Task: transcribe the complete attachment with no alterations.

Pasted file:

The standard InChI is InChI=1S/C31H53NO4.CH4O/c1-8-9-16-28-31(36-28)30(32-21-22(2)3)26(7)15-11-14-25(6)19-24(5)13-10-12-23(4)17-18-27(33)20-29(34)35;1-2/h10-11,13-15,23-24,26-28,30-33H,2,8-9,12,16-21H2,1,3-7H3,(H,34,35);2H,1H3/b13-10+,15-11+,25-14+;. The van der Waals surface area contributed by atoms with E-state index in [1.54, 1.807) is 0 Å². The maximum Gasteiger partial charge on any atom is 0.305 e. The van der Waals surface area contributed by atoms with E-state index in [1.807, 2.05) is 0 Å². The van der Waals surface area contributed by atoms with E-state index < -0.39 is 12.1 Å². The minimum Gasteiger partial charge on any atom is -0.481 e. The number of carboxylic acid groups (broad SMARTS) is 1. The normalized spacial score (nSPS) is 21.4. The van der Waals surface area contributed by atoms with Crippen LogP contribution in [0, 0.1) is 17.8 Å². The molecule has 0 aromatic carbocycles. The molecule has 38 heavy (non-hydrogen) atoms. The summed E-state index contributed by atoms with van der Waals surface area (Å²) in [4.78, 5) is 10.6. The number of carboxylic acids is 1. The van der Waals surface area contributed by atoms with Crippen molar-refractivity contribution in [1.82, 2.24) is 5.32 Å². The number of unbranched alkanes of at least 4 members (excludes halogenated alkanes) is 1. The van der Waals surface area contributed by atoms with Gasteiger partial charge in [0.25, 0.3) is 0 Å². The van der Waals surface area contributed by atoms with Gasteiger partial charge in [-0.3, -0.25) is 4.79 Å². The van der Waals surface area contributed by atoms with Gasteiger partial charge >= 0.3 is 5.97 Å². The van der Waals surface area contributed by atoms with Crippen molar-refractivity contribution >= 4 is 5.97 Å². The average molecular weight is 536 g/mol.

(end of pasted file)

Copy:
The standard InChI is InChI=1S/C31H53NO4.CH4O/c1-8-9-16-28-31(36-28)30(32-21-22(2)3)26(7)15-11-14-25(6)19-24(5)13-10-12-23(4)17-18-27(33)20-29(34)35;1-2/h10-11,13-15,23-24,26-28,30-33H,2,8-9,12,16-21H2,1,3-7H3,(H,34,35);2H,1H3/b13-10+,15-11+,25-14+;. The van der Waals surface area contributed by atoms with E-state index in [1.54, 1.807) is 0 Å². The maximum Gasteiger partial charge on any atom is 0.305 e. The van der Waals surface area contributed by atoms with E-state index in [1.807, 2.05) is 0 Å². The van der Waals surface area contributed by atoms with E-state index < -0.39 is 12.1 Å². The minimum Gasteiger partial charge on any atom is -0.481 e. The number of carboxylic acid groups (broad SMARTS) is 1. The normalized spacial score (nSPS) is 21.4. The van der Waals surface area contributed by atoms with Crippen LogP contribution in [0, 0.1) is 17.8 Å². The molecule has 0 aromatic carbocycles. The molecule has 38 heavy (non-hydrogen) atoms. The summed E-state index contributed by atoms with van der Waals surface area (Å²) in [4.78, 5) is 10.6. The number of carboxylic acids is 1. The van der Waals surface area contributed by atoms with Crippen molar-refractivity contribution in [1.82, 2.24) is 5.32 Å². The number of unbranched alkanes of at least 4 members (excludes halogenated alkanes) is 1. The van der Waals surface area contributed by atoms with Gasteiger partial charge in [0.25, 0.3) is 0 Å². The van der Waals surface area contributed by atoms with Gasteiger partial charge in [-0.3, -0.25) is 4.79 Å². The van der Waals surface area contributed by atoms with Gasteiger partial charge >= 0.3 is 5.97 Å². The van der Waals surface area contributed by atoms with Crippen molar-refractivity contribution >= 4 is 5.97 Å². The average molecular weight is 536 g/mol.